Amir said the judge told him that an article he wrote about famous newspaper columnist Ardeshir Cowasjee after the man’s death last year ridiculed Pakistan’s ideology — a hotly debated subject in a country that has many competing storylines.
The judge did not mention what was specifically wrong with the article, which discussed Amir’s friendship with Cowasjee.
Amir wrote in the newspaper the News on Friday that the government should repeal articles 62 and 63 because they give too much power to religious leaders in the country.
Politicians have been hesitant to act for fear of appearing un-Islamic.
Ishtiaq Ahmad Khan, the secretary of Pakistan’s election commission, said the problem was that the judges are dealing with subjective issues that need to be standardized, likely by the Supreme Court.
The election commission stirred a bit of controversy itself when it forwarded a proposal to the government this week to add to the ballot the choice of “none of the above” — admittedly one that many Pakistanis might support given their low opinion of the country’s politicians.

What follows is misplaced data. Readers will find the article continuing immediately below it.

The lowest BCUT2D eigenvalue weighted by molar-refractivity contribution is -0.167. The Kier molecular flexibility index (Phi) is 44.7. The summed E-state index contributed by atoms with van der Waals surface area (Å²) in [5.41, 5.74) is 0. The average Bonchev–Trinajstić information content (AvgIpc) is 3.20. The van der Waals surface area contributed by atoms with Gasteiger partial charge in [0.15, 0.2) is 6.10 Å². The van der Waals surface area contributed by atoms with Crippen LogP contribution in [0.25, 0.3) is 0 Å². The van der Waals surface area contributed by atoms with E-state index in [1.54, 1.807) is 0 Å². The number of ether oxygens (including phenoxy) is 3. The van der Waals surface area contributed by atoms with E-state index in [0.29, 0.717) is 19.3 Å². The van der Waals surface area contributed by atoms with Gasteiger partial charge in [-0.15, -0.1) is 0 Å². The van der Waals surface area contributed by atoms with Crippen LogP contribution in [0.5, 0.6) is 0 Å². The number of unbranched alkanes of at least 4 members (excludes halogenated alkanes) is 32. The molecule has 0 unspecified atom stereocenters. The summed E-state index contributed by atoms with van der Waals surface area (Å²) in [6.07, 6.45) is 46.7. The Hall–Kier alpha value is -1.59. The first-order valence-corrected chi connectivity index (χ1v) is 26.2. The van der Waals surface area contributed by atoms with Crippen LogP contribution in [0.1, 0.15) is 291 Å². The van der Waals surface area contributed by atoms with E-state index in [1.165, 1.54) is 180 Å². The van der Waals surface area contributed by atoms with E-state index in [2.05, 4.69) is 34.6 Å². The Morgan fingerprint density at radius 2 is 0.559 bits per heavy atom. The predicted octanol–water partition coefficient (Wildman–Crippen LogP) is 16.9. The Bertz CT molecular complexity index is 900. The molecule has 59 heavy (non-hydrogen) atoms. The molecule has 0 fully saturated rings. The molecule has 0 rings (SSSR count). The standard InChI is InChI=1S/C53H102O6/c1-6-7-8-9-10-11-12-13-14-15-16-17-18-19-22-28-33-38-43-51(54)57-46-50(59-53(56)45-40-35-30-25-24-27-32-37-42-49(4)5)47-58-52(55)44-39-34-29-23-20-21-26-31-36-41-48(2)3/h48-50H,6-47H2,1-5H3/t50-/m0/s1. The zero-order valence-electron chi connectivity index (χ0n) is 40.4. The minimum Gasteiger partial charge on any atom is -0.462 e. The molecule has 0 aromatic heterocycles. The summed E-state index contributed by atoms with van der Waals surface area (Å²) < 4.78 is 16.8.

Khan, the election commission secretary, said the organization was just following the Supreme Court’s order.
Some of the questions asked by the judges clearly seemed to fall outside the purview of determining a candidate’s eligibility according to the law, prompting the Express Tribune newspaper to say the process had taken “a turn for the weird.”
Zahid Iqbal, a candidate from the Sunni Tehreek party in the southern city of Karachi, was asked for the correct abbreviation of a bachelor of law degree and the spelling of the word graduation, said the party’s spokesman, Fahim Sheikh.
Iqbal failed on both counts, and the judge is expected to decide his fate on Friday, said Sheikh.
Former Punjab provincial lawmaker Shamshad Gohar said a judge asked her how many children she had.
“When I said I have two children, aged seven and 11, he said: ‘Your children are too young and how will you manage to look after them after becoming a lawmaker?’” said Gohar, who assured the judge she could handle it.
Perhaps the strangest question was put to Khattak in Karachi, who was asked to name the first person to step on the moon. When Khattak said it was Neil Armstrong, the judge quickly asked who next stepped on the moon.
Khattak said it was also Armstrong since he was not disabled and had use of both of his legs.
His candidacy was approved.